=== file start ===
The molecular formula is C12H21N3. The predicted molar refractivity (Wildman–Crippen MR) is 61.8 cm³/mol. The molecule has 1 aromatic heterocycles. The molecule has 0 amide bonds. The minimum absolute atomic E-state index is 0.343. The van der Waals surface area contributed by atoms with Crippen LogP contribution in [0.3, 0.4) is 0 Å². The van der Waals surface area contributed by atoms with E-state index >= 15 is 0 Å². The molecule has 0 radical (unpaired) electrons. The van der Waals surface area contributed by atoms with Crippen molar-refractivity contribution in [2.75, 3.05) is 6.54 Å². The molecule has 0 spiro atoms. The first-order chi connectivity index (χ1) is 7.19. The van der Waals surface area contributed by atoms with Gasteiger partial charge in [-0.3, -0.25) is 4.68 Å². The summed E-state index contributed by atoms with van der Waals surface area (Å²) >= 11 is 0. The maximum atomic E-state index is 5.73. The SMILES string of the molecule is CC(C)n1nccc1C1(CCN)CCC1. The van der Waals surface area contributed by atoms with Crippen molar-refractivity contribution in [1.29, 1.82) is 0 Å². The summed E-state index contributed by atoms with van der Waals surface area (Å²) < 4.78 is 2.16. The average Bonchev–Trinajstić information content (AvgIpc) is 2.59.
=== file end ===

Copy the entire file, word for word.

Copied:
The molecular formula is C12H21N3. The predicted molar refractivity (Wildman–Crippen MR) is 61.8 cm³/mol. The molecule has 1 aromatic heterocycles. The molecule has 0 amide bonds. The minimum absolute atomic E-state index is 0.343. The van der Waals surface area contributed by atoms with Crippen LogP contribution in [0.3, 0.4) is 0 Å². The van der Waals surface area contributed by atoms with E-state index >= 15 is 0 Å². The molecule has 0 radical (unpaired) electrons. The van der Waals surface area contributed by atoms with Crippen molar-refractivity contribution in [2.75, 3.05) is 6.54 Å². The molecule has 0 spiro atoms. The first-order chi connectivity index (χ1) is 7.19. The van der Waals surface area contributed by atoms with Gasteiger partial charge in [-0.3, -0.25) is 4.68 Å². The summed E-state index contributed by atoms with van der Waals surface area (Å²) >= 11 is 0. The maximum atomic E-state index is 5.73. The SMILES string of the molecule is CC(C)n1nccc1C1(CCN)CCC1. The van der Waals surface area contributed by atoms with Crippen molar-refractivity contribution in [1.29, 1.82) is 0 Å². The summed E-state index contributed by atoms with van der Waals surface area (Å²) < 4.78 is 2.16. The average Bonchev–Trinajstić information content (AvgIpc) is 2.59.